Polling tells us that the American people are opposed to bailouts and the too-big-to-fail doctrine simply because it rewards bad behavior. Sheila Bair (above) comes closest to defining the core problem. The trouble with the derivatives market -- and this is where gold enters the picture -- is that it could be difficult, if not impossible, to contain the systemic damage once a Fukushima-style derivatives meltdown begins. It could begin in Europe, or it could begin somewhere else. Derivatives danger and interlocking counterparty risk knows no borders. Europe simply represents the most immediate concern. Warren Buffett had it right when he called derivatives "financial weapons of mass destruction."
In terms of utilitarian, widely-held and traded assets, only gold carries no counterparty risk, and that is probably the primary reason institutional funds and central banks are so interested in it. The goal -- and it comes with the times -- is to own a stand-alone asset that is not on deposit in the leveraged financial system.
The most important gold market event since 1999
Consider this from a recent World Gold Council (WGC )report:
"Central banks continued to buy gold; net purchases recorded during the [first quarter, 2012] amounted to 80.8 tonnes, accounting for around 7% of global gold demand. Central banks from a diverse group of countries added to the overall holdings of the official sector, with a number of banks making sizable purchases. Diversification requirements and growth in foreign exchange reserves of a number of countries point towards a continuation of this trend."
In keeping with this analysis, the World Gold Council moved to "incorporate official sector purchases as an element of gold demand" (my emphasis) in its fundamentals table. Previously central banks occupied a slot on the supply side of the ledger. "The net purchasing of gold by the official sector," says the Council, "is now an established trend, which is likely to remain in place for the forseeable future." More than just a symbolic change, the World Gold Council's alteration documents an important shift in gold market dynamics. In 2002, central banks contributed 545 tonnes of gold to the supply. Ten years later, in 2011, they purchased 440 tonnes -- a significant nearly 1000 tonnes swing on the fundamentals table. Just as significantly, "signatories to the third Central Bank Gold Agreement," says WGC, "have almost ceased sales of their gold."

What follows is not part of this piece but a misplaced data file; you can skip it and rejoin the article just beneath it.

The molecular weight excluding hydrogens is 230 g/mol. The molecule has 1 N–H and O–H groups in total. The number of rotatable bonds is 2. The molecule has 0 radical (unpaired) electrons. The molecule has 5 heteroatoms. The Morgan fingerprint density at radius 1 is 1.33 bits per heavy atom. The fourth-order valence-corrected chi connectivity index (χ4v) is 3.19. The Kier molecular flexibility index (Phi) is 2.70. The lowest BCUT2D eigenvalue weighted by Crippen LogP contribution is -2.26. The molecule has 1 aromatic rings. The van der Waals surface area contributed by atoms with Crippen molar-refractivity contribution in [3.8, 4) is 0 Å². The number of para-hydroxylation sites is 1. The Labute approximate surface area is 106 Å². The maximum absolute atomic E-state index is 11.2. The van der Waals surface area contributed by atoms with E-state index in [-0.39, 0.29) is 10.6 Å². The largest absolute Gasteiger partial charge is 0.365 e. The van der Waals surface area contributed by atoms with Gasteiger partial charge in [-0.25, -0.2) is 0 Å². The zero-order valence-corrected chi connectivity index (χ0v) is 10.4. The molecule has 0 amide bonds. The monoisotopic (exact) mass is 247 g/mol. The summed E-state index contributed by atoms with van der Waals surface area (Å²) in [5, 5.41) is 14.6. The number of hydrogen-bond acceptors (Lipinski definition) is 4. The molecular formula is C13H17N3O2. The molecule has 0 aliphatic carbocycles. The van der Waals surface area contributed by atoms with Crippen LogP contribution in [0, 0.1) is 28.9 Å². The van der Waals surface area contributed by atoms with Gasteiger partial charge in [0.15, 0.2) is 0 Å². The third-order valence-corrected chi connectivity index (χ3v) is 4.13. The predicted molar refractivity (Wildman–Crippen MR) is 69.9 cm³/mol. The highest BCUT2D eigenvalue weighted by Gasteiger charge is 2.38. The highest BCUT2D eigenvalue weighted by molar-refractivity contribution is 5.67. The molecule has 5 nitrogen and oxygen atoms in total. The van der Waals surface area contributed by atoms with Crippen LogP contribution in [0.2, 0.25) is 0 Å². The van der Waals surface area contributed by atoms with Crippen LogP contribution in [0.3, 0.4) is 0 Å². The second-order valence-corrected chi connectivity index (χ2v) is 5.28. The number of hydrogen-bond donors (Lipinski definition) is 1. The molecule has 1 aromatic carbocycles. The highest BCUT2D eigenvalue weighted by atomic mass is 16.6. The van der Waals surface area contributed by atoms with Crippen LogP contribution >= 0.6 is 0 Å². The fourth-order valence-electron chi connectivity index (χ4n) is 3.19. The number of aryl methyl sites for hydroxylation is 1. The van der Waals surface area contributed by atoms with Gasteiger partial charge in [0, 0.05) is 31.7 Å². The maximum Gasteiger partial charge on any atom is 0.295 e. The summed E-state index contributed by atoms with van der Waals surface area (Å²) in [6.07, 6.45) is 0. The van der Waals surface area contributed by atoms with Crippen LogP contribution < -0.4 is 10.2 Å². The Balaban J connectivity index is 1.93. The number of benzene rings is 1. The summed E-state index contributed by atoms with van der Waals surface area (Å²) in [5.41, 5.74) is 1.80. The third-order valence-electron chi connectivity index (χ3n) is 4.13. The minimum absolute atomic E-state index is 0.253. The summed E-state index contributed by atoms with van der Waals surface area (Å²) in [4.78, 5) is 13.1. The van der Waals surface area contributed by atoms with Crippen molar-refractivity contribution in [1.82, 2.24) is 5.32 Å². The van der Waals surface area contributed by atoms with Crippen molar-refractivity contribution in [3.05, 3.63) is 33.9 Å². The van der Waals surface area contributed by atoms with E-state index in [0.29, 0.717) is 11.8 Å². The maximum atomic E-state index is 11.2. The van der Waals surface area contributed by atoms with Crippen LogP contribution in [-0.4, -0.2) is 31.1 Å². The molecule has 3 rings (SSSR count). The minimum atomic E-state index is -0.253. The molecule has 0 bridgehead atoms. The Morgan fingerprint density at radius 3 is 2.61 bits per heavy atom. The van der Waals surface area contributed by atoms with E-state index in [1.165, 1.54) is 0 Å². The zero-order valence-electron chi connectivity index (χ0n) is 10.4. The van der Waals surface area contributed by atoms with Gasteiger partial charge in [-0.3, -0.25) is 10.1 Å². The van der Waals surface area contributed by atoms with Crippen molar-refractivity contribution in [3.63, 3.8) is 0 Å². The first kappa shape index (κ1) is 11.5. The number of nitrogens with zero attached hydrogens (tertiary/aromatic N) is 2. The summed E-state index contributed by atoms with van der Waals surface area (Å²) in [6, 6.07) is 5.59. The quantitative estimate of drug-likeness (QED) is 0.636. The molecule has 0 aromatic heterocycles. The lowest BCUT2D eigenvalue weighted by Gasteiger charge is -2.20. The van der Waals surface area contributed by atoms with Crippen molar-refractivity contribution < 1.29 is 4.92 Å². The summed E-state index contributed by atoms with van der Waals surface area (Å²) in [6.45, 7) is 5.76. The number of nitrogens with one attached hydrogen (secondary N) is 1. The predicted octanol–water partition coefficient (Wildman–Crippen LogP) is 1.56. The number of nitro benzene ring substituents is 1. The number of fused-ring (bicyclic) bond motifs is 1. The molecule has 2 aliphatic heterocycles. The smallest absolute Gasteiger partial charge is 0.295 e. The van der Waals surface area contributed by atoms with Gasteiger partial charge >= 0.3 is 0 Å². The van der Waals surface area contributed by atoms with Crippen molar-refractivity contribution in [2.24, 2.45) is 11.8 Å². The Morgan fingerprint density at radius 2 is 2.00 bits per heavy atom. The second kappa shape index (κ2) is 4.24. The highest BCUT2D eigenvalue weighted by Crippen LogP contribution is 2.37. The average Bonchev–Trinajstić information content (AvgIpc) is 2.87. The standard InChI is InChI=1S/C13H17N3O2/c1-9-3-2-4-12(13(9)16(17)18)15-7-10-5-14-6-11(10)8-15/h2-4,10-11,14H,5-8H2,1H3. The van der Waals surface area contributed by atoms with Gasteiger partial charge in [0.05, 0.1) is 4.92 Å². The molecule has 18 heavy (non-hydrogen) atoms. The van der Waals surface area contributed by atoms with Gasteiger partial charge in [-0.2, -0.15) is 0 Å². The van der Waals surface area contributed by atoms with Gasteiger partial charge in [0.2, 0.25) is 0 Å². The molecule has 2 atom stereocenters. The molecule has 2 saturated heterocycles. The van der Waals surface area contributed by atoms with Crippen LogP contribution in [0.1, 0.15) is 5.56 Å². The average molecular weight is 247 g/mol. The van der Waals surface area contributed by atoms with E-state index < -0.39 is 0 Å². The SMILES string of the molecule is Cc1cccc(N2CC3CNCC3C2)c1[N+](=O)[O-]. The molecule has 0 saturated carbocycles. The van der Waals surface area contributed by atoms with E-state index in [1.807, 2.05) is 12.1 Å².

Quite unexpectedly, except perhaps among a handful of long-time gold advocates, gold is quietly and gradually moving back to its centerpiece role in international reserves. Stretched and threatened financially, nation-states have begun accumulating gold for the same reason private individuals do -- as portfolio insurance to cover a wide assortment of economic uncertainties. What's more, this restoration has not occurred formally as a result of an international agreement as has so often the case in the past, but informally as a natural evolution in the way nation-states think about and react to the long-term value of currency reserves. As such, it suits the times and suggests an authenticity that is likely to transform the gold market at its core. In my view, this swing in the supply-demand fundamentals will come to be recognized in future years as the most important gold market event since the Central Bank Gold Agreement (CBGA) of 1999 -- the accord that many believe kicked-off the secular gold bull market. (The CBGA capped the sales and leasing of gold by its signatories, the most active central banks in the gold market at the time.)
The Asia gold call
In gold producing countries like China (the largest producer) and Russia (the fifth largest) most, if not all, domestic production is being converted directly to reserves. Other central banks, like India, Mexico, Turkey, the Philippines and a growing list of others (including some who probably would just as soon like to keep it quiet) are buying gold on the open market when it becomes available. One has dramatically reduced supply; the other has dramatically increased demand.